The interim managers to be appointed by the Companies’ Registry may have nothing in common with the members of the association and the members will not have a right to challenge such appointment.

This will impair the rights of members of associations to actively participate in activities of their associations and determine its direction. The enormous and dictatorial powers given to the Companies’ Registry to intrude and interfere with the operations and management of associations is not legally justifiable.

The use of phrases such as “is satisfied”, “reasonably believes”, “deem it necessary”, “public interests” in relation to the powers of the Companies’ Registry over associations are ambiguous phrases that can easily lead to an abuse of power by the Companies’ Registry and contravene the Plaintiff’s freedom to associate peacefully with other persons enshrined in Section 40 of the Constitution.

Again, the Plaintiff contends that the provisions of Section 851 of the new CAMA which gives powers to the Administrative Proceedings Committee to hear cases arising from the provisions of the new CAMA limits the Plaintiff’s constitutional rights of access to Courts. Section 6 and 6 of the Constitution confers judicial powers to the Courts. Section 36 of the Constitution gives citizens the right to access an independent and impartial Court to determine their civil rights and obligations.

Section 251 of the Constitution provides for the Federal High Court to hear any matter arising from the provisions of the new CAMA.

Hence, the provision of Section 851 of the new CAMA comes as a very huge surprise. The composition of the Administrative Proceedings Committee is made up mostly of employees of the Companies’ Registry who are involved or aware of the issue which caused the dispute in the first place.

It is against the principle of natural justice for a person to be a judge in his own case. In most disputes arising from the provisions of the company law or regulations, the Companies’ Registry is usually a party to the dispute.

The Companies’ Registry cannot independently and impartially determine a dispute which it is also a party. If this is allowed the Companies’ Registry will be a party and judge in its own case.

It is without doubt that Section 851 of the new CAMA is contrary to the Plaintiff’s rights of access to Courts enshrined in Section 6 6, Section 36 and Section 251 of the Constitution.

In conclusion, the Plaintiff contends that his freedom of conscience, thoughts and religion, freedom of peaceful assembly and right to access to Court are so serious and the only way to ensure that the rights are protected in the circumstance, is for the provisions of Section 839, Section 843, Section 844, Section 845, Section 846, Section 847 and Section 848 and Section 851 of the new CAMA to be expunge from the new CAMA.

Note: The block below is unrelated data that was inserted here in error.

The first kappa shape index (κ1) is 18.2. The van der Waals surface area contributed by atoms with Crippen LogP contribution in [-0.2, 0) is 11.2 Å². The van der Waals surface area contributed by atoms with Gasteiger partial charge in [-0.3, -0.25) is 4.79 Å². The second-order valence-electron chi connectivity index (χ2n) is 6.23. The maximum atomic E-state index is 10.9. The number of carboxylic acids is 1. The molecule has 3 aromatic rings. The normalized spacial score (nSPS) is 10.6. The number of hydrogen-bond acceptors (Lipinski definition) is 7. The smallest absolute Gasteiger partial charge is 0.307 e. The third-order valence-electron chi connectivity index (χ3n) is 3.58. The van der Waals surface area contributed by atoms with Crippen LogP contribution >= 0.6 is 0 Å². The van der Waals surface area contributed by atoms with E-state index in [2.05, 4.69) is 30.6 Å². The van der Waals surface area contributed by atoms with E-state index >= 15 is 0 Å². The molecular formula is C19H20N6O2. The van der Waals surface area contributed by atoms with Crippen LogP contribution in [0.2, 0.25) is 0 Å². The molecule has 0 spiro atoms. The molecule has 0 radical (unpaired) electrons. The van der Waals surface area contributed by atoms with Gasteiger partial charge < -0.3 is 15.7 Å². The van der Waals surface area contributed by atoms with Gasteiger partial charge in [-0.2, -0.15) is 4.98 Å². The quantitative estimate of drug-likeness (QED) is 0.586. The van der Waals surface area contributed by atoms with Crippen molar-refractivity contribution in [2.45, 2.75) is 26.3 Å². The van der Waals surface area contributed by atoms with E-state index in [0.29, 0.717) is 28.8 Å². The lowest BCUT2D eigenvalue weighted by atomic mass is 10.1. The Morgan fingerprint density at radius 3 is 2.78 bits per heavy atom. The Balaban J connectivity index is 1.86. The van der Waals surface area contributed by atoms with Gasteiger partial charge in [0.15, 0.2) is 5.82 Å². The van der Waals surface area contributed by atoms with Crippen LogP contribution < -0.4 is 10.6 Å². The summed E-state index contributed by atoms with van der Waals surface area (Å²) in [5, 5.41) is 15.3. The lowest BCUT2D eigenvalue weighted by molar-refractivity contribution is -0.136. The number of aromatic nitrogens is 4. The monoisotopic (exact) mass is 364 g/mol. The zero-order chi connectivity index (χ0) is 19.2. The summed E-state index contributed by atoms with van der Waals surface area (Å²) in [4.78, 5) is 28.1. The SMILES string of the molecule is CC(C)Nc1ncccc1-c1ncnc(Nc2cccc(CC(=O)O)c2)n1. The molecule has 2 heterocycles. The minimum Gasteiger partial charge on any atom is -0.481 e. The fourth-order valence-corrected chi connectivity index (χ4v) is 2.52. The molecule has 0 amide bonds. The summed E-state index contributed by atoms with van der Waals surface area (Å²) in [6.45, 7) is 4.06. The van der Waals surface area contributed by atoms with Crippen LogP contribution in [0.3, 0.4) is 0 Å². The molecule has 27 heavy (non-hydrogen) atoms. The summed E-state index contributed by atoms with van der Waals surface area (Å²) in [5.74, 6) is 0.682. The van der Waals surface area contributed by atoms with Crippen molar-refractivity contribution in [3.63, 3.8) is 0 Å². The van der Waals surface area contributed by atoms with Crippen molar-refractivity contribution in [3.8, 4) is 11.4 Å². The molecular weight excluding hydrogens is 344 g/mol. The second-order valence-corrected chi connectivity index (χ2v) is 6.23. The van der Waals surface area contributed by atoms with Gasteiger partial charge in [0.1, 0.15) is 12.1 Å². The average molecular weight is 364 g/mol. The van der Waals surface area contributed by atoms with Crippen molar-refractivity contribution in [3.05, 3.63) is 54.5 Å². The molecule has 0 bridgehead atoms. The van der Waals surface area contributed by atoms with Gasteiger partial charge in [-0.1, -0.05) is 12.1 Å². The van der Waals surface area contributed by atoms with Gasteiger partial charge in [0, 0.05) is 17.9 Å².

The Plaintiff prays for an order of mandatory injunction of the Court directing the Defendants to expunge the offending provisions of the new CAMA.

The Essence of Civil Proceedings

The essence of civil proceedings is for the judgment creditor to enjoy the fruits of his Judgment. This may be achieved by the judgment creditor executing the Judgment by the attachment and sale of the moveable or immovable property of the judgment debtor, attachment of funds belonging to the judgment debtor in the possession of a third party under the garnishee proceedings or committal of the judgment debtor to prison for refusal to settle the judgment debt under the judgment summons proceedings.

However the following are the grounds upon which a Nigerian Court will set aside execution of a Judgment.

(i) If the judgment creditor executed the Judgment against a person other than the judgment debtor.

There are instances where a judgment creditor who is desperate to obtain payment of the judgment debt, attaches the movable property of a third party in the premises of the judgment debtor. Upon the application of the third party with proof that the property belongs to him and not the judgment debtor, the Court would set aside the execution of the Judgment.

(ii) If the person against whom the Judgment was executed, was never a party to the suit.

A judgment creditor cannot legally execute a Judgment against a person who was not a party to the suit upon which he obtained Judgment. This is so even if the person against whom the Judgment was executed is the judgment debtor’s successor-in-title.

For instance, if a defendant dies before Judgment is delivered, the judgment creditor ought to bring an application to substitute the defendant’s name with that of his successor-in-title and serve the successor-in-title with all the processes in the suit.